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A well regulated militia, being necessary to the security of a free state, the right of the people to keep and bear arms, shall not be infringed.–Constitution of the United States of America, Amendment II

“There is a subconscious anti-gun bias on the part of major media. Certainly, our society has changed since I founded Sturm, Ruger & Co, but I can assure you that my reaction to a “gang-banger” on the news is precisely the same as that of every law-abiding American—profound outrage. The antisocial elements of our society seem to hold the rest of us hostage. The media constantly portray carnage and gore, often in agonizingly slow motion, for no discernable reason. The same goes for incredibly violent video games that some young people play for hours on end. Such portrayals have their staunch defenders, but as a firearms manufacturer, I would implore them to stop using violence to make a killing. Let’s not pretend it’s anything else. The incessant desensitizing of our young people to mindless violence is beyond measure and beyond comprehension.” –-William B. Ruger Sr. From an article published in The Washington Post

“The gun makers aren’t seeking immunity from all liability; they would continue to face civil suits for defective products or for violating sales regulations. The Senate proposal would merely prevent a gun maker from being pillaged because a criminal used one of its products to perform his felony. Murder can be committed with all kinds of everyday products, from kitchen knives to autos, but no one thinks GM is to blame because a drunk driver kills a pedestrian. (On the other hand, give the lawyers time.) To adapt a familiar line, guns don’t kill industries, lawyers do.”–From an editorial published in The Wall Street Journal, 2005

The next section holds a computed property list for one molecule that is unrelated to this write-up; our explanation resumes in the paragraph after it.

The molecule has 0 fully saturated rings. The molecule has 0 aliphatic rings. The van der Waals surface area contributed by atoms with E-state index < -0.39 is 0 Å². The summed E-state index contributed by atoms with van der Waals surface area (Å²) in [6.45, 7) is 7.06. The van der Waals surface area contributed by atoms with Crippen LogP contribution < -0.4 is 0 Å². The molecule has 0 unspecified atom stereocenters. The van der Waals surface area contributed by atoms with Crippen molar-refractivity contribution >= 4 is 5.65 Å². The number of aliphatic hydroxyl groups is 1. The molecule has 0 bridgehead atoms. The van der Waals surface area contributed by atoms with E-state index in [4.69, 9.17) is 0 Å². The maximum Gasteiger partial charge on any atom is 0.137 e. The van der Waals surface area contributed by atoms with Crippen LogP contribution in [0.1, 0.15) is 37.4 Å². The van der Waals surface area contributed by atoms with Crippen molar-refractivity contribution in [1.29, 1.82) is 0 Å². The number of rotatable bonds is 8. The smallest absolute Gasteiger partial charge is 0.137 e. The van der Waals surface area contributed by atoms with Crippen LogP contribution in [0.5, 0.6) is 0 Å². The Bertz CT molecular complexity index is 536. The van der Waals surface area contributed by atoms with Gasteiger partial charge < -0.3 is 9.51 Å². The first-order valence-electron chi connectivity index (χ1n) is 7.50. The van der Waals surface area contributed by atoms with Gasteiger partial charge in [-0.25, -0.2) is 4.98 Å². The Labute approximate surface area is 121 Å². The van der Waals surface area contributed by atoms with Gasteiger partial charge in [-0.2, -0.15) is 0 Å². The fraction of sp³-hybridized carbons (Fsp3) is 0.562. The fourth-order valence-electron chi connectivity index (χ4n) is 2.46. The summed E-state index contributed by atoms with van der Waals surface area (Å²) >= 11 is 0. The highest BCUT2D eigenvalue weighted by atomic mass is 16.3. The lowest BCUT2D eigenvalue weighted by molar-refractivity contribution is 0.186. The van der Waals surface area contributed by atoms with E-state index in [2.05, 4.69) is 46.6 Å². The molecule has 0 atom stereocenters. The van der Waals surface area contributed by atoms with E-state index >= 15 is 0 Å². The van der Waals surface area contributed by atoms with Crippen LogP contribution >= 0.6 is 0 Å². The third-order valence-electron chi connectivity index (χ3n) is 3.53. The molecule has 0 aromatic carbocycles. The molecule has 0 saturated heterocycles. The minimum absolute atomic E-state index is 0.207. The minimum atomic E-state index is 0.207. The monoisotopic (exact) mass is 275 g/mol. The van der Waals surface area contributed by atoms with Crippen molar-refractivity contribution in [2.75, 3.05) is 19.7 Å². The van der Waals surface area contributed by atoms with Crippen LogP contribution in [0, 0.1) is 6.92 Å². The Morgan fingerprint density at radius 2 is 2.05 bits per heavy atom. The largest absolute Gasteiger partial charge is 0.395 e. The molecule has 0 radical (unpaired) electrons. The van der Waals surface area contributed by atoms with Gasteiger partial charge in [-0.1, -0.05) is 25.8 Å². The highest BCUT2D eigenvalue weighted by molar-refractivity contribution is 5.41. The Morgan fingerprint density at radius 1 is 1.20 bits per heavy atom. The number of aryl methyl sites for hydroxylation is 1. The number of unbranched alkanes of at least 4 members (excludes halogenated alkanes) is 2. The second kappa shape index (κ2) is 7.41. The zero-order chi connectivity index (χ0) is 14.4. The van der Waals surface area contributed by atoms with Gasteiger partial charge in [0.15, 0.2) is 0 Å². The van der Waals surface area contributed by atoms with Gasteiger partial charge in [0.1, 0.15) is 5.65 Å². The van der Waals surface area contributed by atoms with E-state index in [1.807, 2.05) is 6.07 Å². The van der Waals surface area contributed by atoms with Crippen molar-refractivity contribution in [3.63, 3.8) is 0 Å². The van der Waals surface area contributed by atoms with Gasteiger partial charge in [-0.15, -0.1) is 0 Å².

The Gettysburg Address Four score and seven years ago our fathers brought forth on this continent, a new nation, conceived in Liberty, and dedicated to the proposition that all men are created equal. Now we are engaged in a great civil war, testing whether that nation, or any nation so conceived and so dedicated, can long endure. We are met on a great battle-field of that war. We have come to dedicate a portion of that field, as a final resting place for those who here gave their lives that that nation might live. It is altogether fitting and proper that we should do this. But, in a larger sense, we can not dedicate -- we can not consecrate -- we can not hallow -- this ground. The brave men, living and dead, who struggled here, have consecrated it, far above our poor power to add or detract. The world will little note, nor long remember what we say here, but it can never forget what they did here. It is for us the living, rather, to be dedicated here to the unfinished work which they who fought here have thus far so nobly advanced. It is rather for us to be here dedicated to the great task remaining before us -- that from these honored dead we take increased devotion to that cause for which they gave the last full measure of devotion -- that we here highly resolve that these dead shall not have died in vain -- that this nation, under God, shall have a new birth of freedom -- and that government of the people, by the people, for the people, shall not perish from the earth. –Abraham Lincoln November 19, 1863

The Art of War by Sun Tzu The Founders’ Second Amendment - Origins of the Right to Bear Arms by Stephen P. Halbrook The Future of Hunting and the Shooting Sports Available at Unbroken by Laura Hillenbrand Roughing it by Mark Twain The Innocents Abroad by Mark Twain –Austin Sheridan's Favorite Reads

"Suppose you were an idiot and suppose you were a member of Congress. But I repeat myself"–Mark Twain

For in a Republic, who is “the country”? Is it the Government which is for the moment in the saddle? Why, the Government is merely a servant—merely a temporary servant; it cannot be its prerogative to determine what is right and what is wrong, and decide who is a patriot and who isn’t. Its function is to obey orders, not originate them.–Mark Twain